The announcement of Orestes’s supposed death forces Elektra’s hand: she must exert pressure on her sister to join her as a second assassin. It was a brilliant theatrical idea that she should resort to flattery (and consistent with the imaginative world which Hofmannsthal created) so that his Elektra expresses herself in language of extreme physicality. When that trick fails and Chrysothemis demurs the character of Elektra’s music changes as she abjects herself with an offer of dedicated sisterhood in swirling, mercurial music which would not be out of place in the love music of later operas. With the curse which follows Chrysothemis’s refusal she reverts to type.
The arrival of Orest has distinctive music of its own, with solemn Wagnerian brass chords and dragging rhythms before the ‘Recognition Scene’ with its resolution into the richest tonal effusion in the work. The scene with Aegisth is a miniature gem. He is swiftly characterised with a little limping figure and wailing vocal line. Elektra welcomes him, reassures him in his anxiety, offers to escort him inside in the darkness and even pretends to be no longer an irritant to him, all to music which would not be out of place in Der Rosenkavalier. No happy ending is possible to this hideous tale. How fitting is the conclusion: Elektra, the model of nihilism that Hofmannsthal has created turns in on herself, oblivious to everything around her, the relationship wither sister reduced to a dialogue of the deaf. In her planning she has rehearsed a dance for this moment but in the event she dances herself to death.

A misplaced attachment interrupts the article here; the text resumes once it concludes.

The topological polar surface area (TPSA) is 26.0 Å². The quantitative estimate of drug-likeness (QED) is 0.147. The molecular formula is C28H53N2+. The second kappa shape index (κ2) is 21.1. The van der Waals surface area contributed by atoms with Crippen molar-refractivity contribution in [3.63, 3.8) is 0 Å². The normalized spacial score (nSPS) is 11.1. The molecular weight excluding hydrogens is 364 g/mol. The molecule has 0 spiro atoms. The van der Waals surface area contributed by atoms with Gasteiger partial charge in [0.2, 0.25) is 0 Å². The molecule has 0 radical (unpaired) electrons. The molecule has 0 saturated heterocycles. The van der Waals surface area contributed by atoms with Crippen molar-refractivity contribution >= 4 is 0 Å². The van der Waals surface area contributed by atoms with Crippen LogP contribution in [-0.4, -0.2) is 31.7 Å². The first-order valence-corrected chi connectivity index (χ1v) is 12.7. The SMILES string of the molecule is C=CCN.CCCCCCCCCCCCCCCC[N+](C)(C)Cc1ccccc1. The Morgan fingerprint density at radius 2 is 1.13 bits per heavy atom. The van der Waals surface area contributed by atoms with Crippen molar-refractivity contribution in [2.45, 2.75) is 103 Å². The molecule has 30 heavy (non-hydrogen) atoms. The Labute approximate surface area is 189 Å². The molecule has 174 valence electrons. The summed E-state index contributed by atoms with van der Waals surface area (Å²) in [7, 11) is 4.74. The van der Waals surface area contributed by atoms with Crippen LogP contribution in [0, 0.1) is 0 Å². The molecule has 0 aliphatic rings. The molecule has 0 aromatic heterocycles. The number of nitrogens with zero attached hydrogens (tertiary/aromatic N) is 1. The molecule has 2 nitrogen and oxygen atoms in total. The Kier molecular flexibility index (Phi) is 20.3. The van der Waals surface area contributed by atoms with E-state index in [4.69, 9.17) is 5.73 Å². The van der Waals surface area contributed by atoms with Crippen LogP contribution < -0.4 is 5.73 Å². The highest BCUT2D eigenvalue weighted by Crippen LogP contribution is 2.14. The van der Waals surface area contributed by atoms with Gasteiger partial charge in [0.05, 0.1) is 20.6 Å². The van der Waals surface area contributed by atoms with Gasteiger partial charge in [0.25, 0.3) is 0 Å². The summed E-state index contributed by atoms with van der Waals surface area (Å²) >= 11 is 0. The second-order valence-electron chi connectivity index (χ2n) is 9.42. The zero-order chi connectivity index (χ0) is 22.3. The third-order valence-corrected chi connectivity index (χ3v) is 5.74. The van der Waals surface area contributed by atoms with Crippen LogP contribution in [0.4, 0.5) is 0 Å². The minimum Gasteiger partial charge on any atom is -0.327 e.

This LSO Live release is derived from two concerts and a dress rehearsal. The first of the performances was reviewed for Classical Source by Alexander Campbell and the evidence of the live recording confirms much of his aural response on the night. He describes the LSO as being on “blistering form” and is struck by the clarity of texture which its playing delivers. He compliments Valery Gergiev’s control of dynamics. I am less easily persuaded about this: the volume of sound released by the orchestra is more than a shade excessive and one is aware of unease among the singers quite commonly. Campbell and I are in agreement as far as the final scene is concerned: the orchestral tumult virtually overwhelms the singers.
Jeanne-Michèle Charbonnet replaced Eva Johansson at a late stage as Elektra. On this evidence she is not the Hoch Dramatischer Sopran that the role requires. The beginnings of a wobble are there to hear and if she is not unhappy with the accuracy of her high notes she certainly ought to be. Shots are fired at Bs and Cs more in hope than expectation. On the plus side, at the other end of the part’s range she scores by having a strong chest register, which is used surprisingly often by Strauss. To be fair to her, it could be argued that such a depraved character as Elektra should not be sung in a neat and tidy way and if vocal discipline is not Charbonnet’s strong suit that may be a virtue in this role. In any case it seems that her contribution to the evening was more than strictly a vocal one. It is clear from Campbell’s account that her performance and its impact were the product of her physical acting and her visible interaction with the other characters as much as her singing. He says that she “sustained the intensity of the performance at a high level”. In this respect she would not be the first soprano in to compensate for vocal shortcomings with engaging dramatic skills: Gwyneth Jones and Deborah Polaski come readily to mind.